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Andrej Zikic, also known as Artez, is a street artist from Belgrade, who spends most of his time travelling around the world to paint walls. He has participated in numerous domestic and international street art events, and has left his mark on the walls of cities across Europe like Berlin, Helsinki, Rome and Paris, but also in India and Brazil. In this project, he collaborated with his friend Dejan Ivanovic. Wuper, as he is best known, graduated as graphic designer from the College of Vocational Studies – Belgrade Polytechnic. Currently living and creating in Indjija, Wuper draws and paints not only all over Serbia, but anywhere the opportunity arises.
“Collaborating with another artist,” says Artez, “is always a challenge primarily because everyone has their own vision of how that thing should look like. Wuper and I both do figurative painting, so it wasn’t difficult for us to find a solution. After sketching, we quickly realized what we both wanted, and it was all smooth and efficient.” Wuper agrees. He says, “Tradition is something I usually do and we have similar styles, so it all fit in nicely.”
Kristina Petrovic also helped Artez and Wuper in this project. An artist, designer, creator and muralist, she studied wall paintings at the University of Fine Arts in Belgrade, Serbia. She is also part of Converse All Stars, a community that provides opportunities and mentorship for youth around the globe that are driving progress.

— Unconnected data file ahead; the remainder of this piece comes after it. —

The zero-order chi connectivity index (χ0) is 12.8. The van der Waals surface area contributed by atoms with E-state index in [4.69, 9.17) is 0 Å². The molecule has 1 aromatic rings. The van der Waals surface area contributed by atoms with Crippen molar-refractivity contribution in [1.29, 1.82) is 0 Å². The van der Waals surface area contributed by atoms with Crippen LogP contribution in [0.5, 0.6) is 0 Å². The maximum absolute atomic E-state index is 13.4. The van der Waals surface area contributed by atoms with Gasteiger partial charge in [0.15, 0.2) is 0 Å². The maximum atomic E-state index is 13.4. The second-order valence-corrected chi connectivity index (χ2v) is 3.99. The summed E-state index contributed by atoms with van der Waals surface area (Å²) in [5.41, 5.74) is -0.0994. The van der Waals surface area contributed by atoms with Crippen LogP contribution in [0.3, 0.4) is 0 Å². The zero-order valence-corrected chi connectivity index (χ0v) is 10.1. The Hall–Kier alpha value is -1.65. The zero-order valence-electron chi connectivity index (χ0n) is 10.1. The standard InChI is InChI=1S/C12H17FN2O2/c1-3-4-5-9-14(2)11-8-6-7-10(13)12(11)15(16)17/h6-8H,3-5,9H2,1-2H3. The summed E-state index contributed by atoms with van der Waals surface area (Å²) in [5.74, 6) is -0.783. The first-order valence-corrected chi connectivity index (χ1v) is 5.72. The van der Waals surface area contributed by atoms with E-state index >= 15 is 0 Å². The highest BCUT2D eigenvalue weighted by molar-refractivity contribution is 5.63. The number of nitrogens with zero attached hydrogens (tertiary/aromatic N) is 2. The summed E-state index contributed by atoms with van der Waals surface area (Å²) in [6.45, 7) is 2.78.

The artists were inspired by the roots and traditions of the Balkans. Artez created a figure of a person that has flowers instead of a head playing the Tamburica, a traditional Serbian music instrument; Wuper was responsible for the little girl playing the accordion, another traditional music instrument in the Serbian culture. He says, “I draw things that surround me and since I come from a small place, some traditions have remained there. I’m glad we were able to do this by celebrating our traditions in the capital as well.”
In the beginning, Artez admitted he was a little hesitant. “You know, a paint that purifies the air and all of that... we didn’t know if it would act just like any other paint. But I’m satisfied and we have done a great job.” Wuper complements by saying, “I don’t like to pollute the environment and that’s why I switched from spray to brush work, so I really enjoyed being part of this project.”
Trees and counting.
With good organization and a strong desire to succeed, the artists were able to pull through this massive mural in one of the busiest streets of Belgrade in only 5 days. Their effort helped plant the equivalent of 540 trees, or 11 soccer fields, a symbol of the air-cleaning power of their mural. Converse believes it has an opportunity to renew its impact by creating fresh air in its communities through Converse City Forests.See Our Global Impact
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